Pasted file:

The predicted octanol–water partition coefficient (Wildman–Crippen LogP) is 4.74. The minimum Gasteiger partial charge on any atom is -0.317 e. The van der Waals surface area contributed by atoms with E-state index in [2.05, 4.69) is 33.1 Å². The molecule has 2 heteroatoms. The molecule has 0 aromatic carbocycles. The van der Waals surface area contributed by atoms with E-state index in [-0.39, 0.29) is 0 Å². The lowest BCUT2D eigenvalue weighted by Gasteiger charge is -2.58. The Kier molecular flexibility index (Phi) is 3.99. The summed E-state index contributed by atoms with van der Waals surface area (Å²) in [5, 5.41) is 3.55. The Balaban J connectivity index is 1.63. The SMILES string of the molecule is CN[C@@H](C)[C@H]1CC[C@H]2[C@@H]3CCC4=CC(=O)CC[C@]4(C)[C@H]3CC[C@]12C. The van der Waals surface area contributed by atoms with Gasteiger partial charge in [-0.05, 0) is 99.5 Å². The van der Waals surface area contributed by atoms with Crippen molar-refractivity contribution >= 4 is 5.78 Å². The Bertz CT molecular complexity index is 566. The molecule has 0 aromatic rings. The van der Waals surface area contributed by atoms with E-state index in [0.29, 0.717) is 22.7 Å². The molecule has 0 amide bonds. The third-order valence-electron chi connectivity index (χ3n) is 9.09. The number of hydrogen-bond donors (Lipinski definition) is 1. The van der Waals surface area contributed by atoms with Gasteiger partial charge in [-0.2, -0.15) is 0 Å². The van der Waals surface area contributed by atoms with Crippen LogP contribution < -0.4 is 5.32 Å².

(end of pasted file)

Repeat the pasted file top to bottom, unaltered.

The predicted octanol–water partition coefficient (Wildman–Crippen LogP) is 4.74. The minimum Gasteiger partial charge on any atom is -0.317 e. The van der Waals surface area contributed by atoms with E-state index in [2.05, 4.69) is 33.1 Å². The molecule has 2 heteroatoms. The molecule has 0 aromatic carbocycles. The van der Waals surface area contributed by atoms with E-state index in [-0.39, 0.29) is 0 Å². The lowest BCUT2D eigenvalue weighted by Gasteiger charge is -2.58. The Kier molecular flexibility index (Phi) is 3.99. The summed E-state index contributed by atoms with van der Waals surface area (Å²) in [5, 5.41) is 3.55. The Balaban J connectivity index is 1.63. The SMILES string of the molecule is CN[C@@H](C)[C@H]1CC[C@H]2[C@@H]3CCC4=CC(=O)CC[C@]4(C)[C@H]3CC[C@]12C. The van der Waals surface area contributed by atoms with Gasteiger partial charge in [-0.05, 0) is 99.5 Å². The van der Waals surface area contributed by atoms with Crippen molar-refractivity contribution >= 4 is 5.78 Å². The Bertz CT molecular complexity index is 566. The molecule has 0 aromatic rings. The van der Waals surface area contributed by atoms with E-state index in [0.29, 0.717) is 22.7 Å². The molecule has 0 amide bonds. The third-order valence-electron chi connectivity index (χ3n) is 9.09. The number of hydrogen-bond donors (Lipinski definition) is 1. The van der Waals surface area contributed by atoms with Gasteiger partial charge in [-0.2, -0.15) is 0 Å². The van der Waals surface area contributed by atoms with Crippen LogP contribution < -0.4 is 5.32 Å².